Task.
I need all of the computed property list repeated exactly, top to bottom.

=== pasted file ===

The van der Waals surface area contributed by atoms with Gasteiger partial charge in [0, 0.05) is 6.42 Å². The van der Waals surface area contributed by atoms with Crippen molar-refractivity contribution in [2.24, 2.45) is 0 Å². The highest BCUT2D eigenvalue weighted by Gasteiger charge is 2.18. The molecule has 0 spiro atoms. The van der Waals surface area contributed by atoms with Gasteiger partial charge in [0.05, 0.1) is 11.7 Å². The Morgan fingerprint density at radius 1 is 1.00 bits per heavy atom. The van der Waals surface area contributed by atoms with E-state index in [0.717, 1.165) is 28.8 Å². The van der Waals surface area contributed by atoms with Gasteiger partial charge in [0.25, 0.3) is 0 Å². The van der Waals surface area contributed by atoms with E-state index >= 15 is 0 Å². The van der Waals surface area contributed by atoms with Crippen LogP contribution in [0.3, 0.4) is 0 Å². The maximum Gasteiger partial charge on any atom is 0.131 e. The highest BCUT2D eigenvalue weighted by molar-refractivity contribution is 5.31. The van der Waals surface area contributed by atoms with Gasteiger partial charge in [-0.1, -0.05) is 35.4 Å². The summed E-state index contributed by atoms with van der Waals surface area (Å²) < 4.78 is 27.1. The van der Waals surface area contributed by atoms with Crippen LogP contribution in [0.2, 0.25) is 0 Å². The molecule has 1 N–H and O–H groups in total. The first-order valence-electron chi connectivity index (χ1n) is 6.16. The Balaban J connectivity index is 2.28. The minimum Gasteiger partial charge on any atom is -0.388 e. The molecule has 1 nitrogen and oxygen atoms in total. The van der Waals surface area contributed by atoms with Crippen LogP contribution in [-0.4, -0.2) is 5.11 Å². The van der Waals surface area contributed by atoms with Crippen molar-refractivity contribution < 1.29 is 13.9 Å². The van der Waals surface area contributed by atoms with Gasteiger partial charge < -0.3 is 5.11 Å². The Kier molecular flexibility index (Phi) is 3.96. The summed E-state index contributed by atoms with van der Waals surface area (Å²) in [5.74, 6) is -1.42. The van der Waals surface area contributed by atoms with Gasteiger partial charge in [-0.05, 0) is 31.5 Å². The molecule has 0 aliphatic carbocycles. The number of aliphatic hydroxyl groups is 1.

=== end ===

The van der Waals surface area contributed by atoms with Gasteiger partial charge in [0, 0.05) is 6.42 Å². The van der Waals surface area contributed by atoms with Crippen molar-refractivity contribution in [2.24, 2.45) is 0 Å². The highest BCUT2D eigenvalue weighted by Gasteiger charge is 2.18. The molecule has 0 spiro atoms. The van der Waals surface area contributed by atoms with Gasteiger partial charge in [0.05, 0.1) is 11.7 Å². The Morgan fingerprint density at radius 1 is 1.00 bits per heavy atom. The van der Waals surface area contributed by atoms with E-state index in [0.717, 1.165) is 28.8 Å². The van der Waals surface area contributed by atoms with Gasteiger partial charge in [0.25, 0.3) is 0 Å². The van der Waals surface area contributed by atoms with E-state index >= 15 is 0 Å². The van der Waals surface area contributed by atoms with Crippen LogP contribution in [0.3, 0.4) is 0 Å². The maximum Gasteiger partial charge on any atom is 0.131 e. The highest BCUT2D eigenvalue weighted by molar-refractivity contribution is 5.31. The van der Waals surface area contributed by atoms with Gasteiger partial charge in [-0.1, -0.05) is 35.4 Å². The summed E-state index contributed by atoms with van der Waals surface area (Å²) < 4.78 is 27.1. The van der Waals surface area contributed by atoms with Crippen LogP contribution in [0.2, 0.25) is 0 Å². The molecule has 1 N–H and O–H groups in total. The first-order valence-electron chi connectivity index (χ1n) is 6.16. The Balaban J connectivity index is 2.28. The minimum Gasteiger partial charge on any atom is -0.388 e. The molecule has 1 nitrogen and oxygen atoms in total. The van der Waals surface area contributed by atoms with Crippen LogP contribution in [-0.4, -0.2) is 5.11 Å². The van der Waals surface area contributed by atoms with Crippen molar-refractivity contribution < 1.29 is 13.9 Å². The van der Waals surface area contributed by atoms with Gasteiger partial charge < -0.3 is 5.11 Å². The Kier molecular flexibility index (Phi) is 3.96. The summed E-state index contributed by atoms with van der Waals surface area (Å²) in [5.74, 6) is -1.42. The van der Waals surface area contributed by atoms with Gasteiger partial charge in [-0.05, 0) is 31.5 Å². The molecule has 0 aliphatic carbocycles. The number of aliphatic hydroxyl groups is 1.